Over the seven-year period since 2012, growth of most craft brewers in the top 10 overshadowed that of Labatt and Molson Coors.

Labatt had the largest growth in sales out of the two major brewers: up 7.24% to $262.7 million in 2019 from $244.9 million in 2012. Molson Coors recorded 5% sales growth over the same period.

After Molson Coors and Labatt, Pacific Western Brewing Co. recorded the smallest sales growth over the same period (12.3%).

Granville Island Brewing Co. was the only brewery in the top 10 to suffer a drop (25.7%) in BCLDB sales over the period.

The growth in B.C. craft breweries appears to be taking market share from Molson Coors and Labatt.

In the four years following 2012, sales for craft breweries in the top 10 grew an average of 160%. Sales at Molson Coors fell 9.9% to $234.9 million in 2015 from $260.6 million in 2012, or by $25.7 million. During the same period, sales for local craft breweries increased $24 million.

Meanwhile, Labatt’s sales growth has dropped below 1% for the past two years.

Northam Beverages recorded the largest five-year sales growth of the top 10: up 130.9% to $37.3 million in 2019 from $16.2 million in 2015.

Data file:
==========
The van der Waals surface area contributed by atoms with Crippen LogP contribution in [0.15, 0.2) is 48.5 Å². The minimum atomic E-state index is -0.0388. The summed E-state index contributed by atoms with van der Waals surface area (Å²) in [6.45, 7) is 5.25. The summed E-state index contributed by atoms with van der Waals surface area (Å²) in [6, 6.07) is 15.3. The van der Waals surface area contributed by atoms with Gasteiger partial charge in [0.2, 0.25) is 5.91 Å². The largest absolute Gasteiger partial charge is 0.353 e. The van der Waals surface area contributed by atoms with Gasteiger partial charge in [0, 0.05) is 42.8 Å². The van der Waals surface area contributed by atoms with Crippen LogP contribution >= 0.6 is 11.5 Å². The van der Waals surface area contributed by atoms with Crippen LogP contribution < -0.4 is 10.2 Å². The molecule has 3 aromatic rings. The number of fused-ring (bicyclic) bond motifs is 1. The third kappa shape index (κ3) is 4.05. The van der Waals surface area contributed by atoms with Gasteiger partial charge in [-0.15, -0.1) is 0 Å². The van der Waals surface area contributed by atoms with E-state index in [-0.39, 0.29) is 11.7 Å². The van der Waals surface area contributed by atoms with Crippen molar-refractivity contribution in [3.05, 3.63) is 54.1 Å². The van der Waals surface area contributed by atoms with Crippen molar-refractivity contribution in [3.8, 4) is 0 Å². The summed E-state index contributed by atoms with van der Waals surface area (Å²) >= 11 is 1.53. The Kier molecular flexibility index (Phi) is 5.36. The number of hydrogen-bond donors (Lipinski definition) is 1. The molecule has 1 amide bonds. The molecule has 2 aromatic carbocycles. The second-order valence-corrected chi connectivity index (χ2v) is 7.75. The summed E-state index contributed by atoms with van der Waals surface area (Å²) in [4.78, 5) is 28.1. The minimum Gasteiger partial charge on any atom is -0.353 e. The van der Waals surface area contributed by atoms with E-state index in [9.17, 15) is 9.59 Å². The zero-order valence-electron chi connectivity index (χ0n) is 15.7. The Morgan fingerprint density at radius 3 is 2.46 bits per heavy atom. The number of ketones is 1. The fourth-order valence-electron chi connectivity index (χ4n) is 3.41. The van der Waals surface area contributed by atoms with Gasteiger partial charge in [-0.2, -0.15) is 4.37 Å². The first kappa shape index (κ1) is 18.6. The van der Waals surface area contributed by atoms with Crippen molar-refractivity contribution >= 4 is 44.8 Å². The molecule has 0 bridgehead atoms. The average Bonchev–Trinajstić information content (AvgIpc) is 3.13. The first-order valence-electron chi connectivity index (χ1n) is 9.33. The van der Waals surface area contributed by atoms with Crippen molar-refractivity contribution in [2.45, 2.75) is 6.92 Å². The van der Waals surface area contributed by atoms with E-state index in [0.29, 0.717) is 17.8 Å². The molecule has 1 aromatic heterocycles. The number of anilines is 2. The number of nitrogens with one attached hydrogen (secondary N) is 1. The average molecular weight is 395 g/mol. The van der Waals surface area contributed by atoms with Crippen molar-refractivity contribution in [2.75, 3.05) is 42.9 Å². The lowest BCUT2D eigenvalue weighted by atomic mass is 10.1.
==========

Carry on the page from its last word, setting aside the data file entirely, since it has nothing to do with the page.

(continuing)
Parallel 49 Brewing Co. Ltd. had the largest one-year growth. It increased its BCLDB sales 100% to $13.4 million in 2019 from $6.7 million in 2015.

Thousands of old texts sent as telecom vendor restarts server

Why all those weird texts?

If you woke up to a weird text that seemed totally out of place, you aren't alone. A mysterious wave of missives swept North American phones overnight, delivering confusing messages from friends, family and the occasional ex.

Friends who hadn't talked to each other in months were jolted into chatting. Others briefly panicked.

A telecom vendor called Syniverse said a server failed on Feb. 14, and thousands of messages from multiple carriers didn't go through. When that server was reactivated Thursday, those messages got sent.

Syniverse initially estimated about 170,000 messages, but the company now says it's higher, without saying how many. Syniverse said it is reviewing internal procedures so this doesn't happen again. Syniverse typically deletes messages that don't go through.

The sudden release of messages sometimes had a dramatic effect.

Marissa Figueroa, a 25-year-old from Turlock, California, got an unwanted message from an ex she had stopped talking to — and then he got one from her as well. Neither actually sent them recently, both said. Figueroa couldn't figure it out, even worrying that her ex was messing with her, until she saw reports of this happening to others.